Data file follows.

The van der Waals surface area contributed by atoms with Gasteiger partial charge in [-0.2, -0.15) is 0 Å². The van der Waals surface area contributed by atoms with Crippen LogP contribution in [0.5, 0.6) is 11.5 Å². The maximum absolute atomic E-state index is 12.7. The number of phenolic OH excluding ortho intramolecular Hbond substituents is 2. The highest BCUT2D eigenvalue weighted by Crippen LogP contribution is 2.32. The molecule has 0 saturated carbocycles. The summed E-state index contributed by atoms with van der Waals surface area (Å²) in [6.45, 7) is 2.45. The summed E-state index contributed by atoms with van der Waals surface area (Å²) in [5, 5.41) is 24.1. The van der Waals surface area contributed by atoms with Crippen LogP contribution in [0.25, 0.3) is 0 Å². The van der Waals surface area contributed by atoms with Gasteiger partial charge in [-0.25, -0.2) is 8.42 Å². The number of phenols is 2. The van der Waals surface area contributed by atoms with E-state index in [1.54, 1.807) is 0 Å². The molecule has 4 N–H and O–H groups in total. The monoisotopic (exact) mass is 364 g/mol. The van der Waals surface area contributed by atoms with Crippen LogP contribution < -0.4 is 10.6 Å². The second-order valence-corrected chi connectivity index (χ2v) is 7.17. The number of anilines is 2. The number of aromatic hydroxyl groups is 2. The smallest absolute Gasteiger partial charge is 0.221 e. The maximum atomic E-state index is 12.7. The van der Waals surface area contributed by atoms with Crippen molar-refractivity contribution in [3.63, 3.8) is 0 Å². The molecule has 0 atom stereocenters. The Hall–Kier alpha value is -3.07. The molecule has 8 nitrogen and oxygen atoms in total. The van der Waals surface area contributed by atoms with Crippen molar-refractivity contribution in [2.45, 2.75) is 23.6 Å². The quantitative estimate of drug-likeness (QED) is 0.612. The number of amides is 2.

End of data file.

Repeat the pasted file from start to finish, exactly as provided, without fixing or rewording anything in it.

The van der Waals surface area contributed by atoms with Gasteiger partial charge in [-0.2, -0.15) is 0 Å². The van der Waals surface area contributed by atoms with Crippen LogP contribution in [0.5, 0.6) is 11.5 Å². The maximum absolute atomic E-state index is 12.7. The number of phenolic OH excluding ortho intramolecular Hbond substituents is 2. The highest BCUT2D eigenvalue weighted by Crippen LogP contribution is 2.32. The molecule has 0 saturated carbocycles. The summed E-state index contributed by atoms with van der Waals surface area (Å²) in [6.45, 7) is 2.45. The summed E-state index contributed by atoms with van der Waals surface area (Å²) in [5, 5.41) is 24.1. The van der Waals surface area contributed by atoms with Crippen LogP contribution in [0.25, 0.3) is 0 Å². The van der Waals surface area contributed by atoms with Gasteiger partial charge in [-0.25, -0.2) is 8.42 Å². The number of phenols is 2. The van der Waals surface area contributed by atoms with E-state index in [1.54, 1.807) is 0 Å². The molecule has 4 N–H and O–H groups in total. The monoisotopic (exact) mass is 364 g/mol. The van der Waals surface area contributed by atoms with Crippen LogP contribution < -0.4 is 10.6 Å². The second-order valence-corrected chi connectivity index (χ2v) is 7.17. The number of anilines is 2. The number of aromatic hydroxyl groups is 2. The smallest absolute Gasteiger partial charge is 0.221 e. The maximum atomic E-state index is 12.7. The van der Waals surface area contributed by atoms with Crippen molar-refractivity contribution in [3.63, 3.8) is 0 Å². The molecule has 0 atom stereocenters. The Hall–Kier alpha value is -3.07. The molecule has 8 nitrogen and oxygen atoms in total. The van der Waals surface area contributed by atoms with Crippen molar-refractivity contribution in [2.45, 2.75) is 23.6 Å². The quantitative estimate of drug-likeness (QED) is 0.612. The number of amides is 2.